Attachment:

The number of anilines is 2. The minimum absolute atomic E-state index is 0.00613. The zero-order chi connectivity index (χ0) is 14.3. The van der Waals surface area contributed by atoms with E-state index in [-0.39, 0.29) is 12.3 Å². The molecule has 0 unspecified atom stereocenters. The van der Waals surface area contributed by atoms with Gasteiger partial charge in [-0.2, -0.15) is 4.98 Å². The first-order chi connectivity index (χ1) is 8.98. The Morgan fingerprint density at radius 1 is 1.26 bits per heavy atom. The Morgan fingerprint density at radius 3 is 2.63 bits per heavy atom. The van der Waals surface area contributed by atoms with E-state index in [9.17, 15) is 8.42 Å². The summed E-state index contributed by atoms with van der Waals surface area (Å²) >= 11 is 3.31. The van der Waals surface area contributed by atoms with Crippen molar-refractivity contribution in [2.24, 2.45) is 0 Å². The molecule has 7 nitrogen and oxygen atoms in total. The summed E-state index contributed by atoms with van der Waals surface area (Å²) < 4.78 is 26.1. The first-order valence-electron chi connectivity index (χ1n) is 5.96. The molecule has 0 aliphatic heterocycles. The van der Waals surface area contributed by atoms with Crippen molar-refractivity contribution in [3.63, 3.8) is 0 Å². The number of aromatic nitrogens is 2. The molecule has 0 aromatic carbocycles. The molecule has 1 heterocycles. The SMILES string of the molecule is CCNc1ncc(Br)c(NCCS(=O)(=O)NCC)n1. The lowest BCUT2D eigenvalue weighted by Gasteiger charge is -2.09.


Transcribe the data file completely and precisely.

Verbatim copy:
The number of anilines is 2. The minimum absolute atomic E-state index is 0.00613. The zero-order chi connectivity index (χ0) is 14.3. The van der Waals surface area contributed by atoms with E-state index in [-0.39, 0.29) is 12.3 Å². The molecule has 0 unspecified atom stereocenters. The van der Waals surface area contributed by atoms with Gasteiger partial charge in [-0.2, -0.15) is 4.98 Å². The first-order chi connectivity index (χ1) is 8.98. The Morgan fingerprint density at radius 1 is 1.26 bits per heavy atom. The Morgan fingerprint density at radius 3 is 2.63 bits per heavy atom. The van der Waals surface area contributed by atoms with E-state index in [9.17, 15) is 8.42 Å². The summed E-state index contributed by atoms with van der Waals surface area (Å²) >= 11 is 3.31. The van der Waals surface area contributed by atoms with Crippen molar-refractivity contribution in [2.24, 2.45) is 0 Å². The molecule has 7 nitrogen and oxygen atoms in total. The summed E-state index contributed by atoms with van der Waals surface area (Å²) < 4.78 is 26.1. The first-order valence-electron chi connectivity index (χ1n) is 5.96. The molecule has 0 aliphatic heterocycles. The van der Waals surface area contributed by atoms with Crippen molar-refractivity contribution in [3.63, 3.8) is 0 Å². The number of aromatic nitrogens is 2. The molecule has 0 aromatic carbocycles. The molecule has 1 heterocycles. The SMILES string of the molecule is CCNc1ncc(Br)c(NCCS(=O)(=O)NCC)n1. The lowest BCUT2D eigenvalue weighted by Gasteiger charge is -2.09.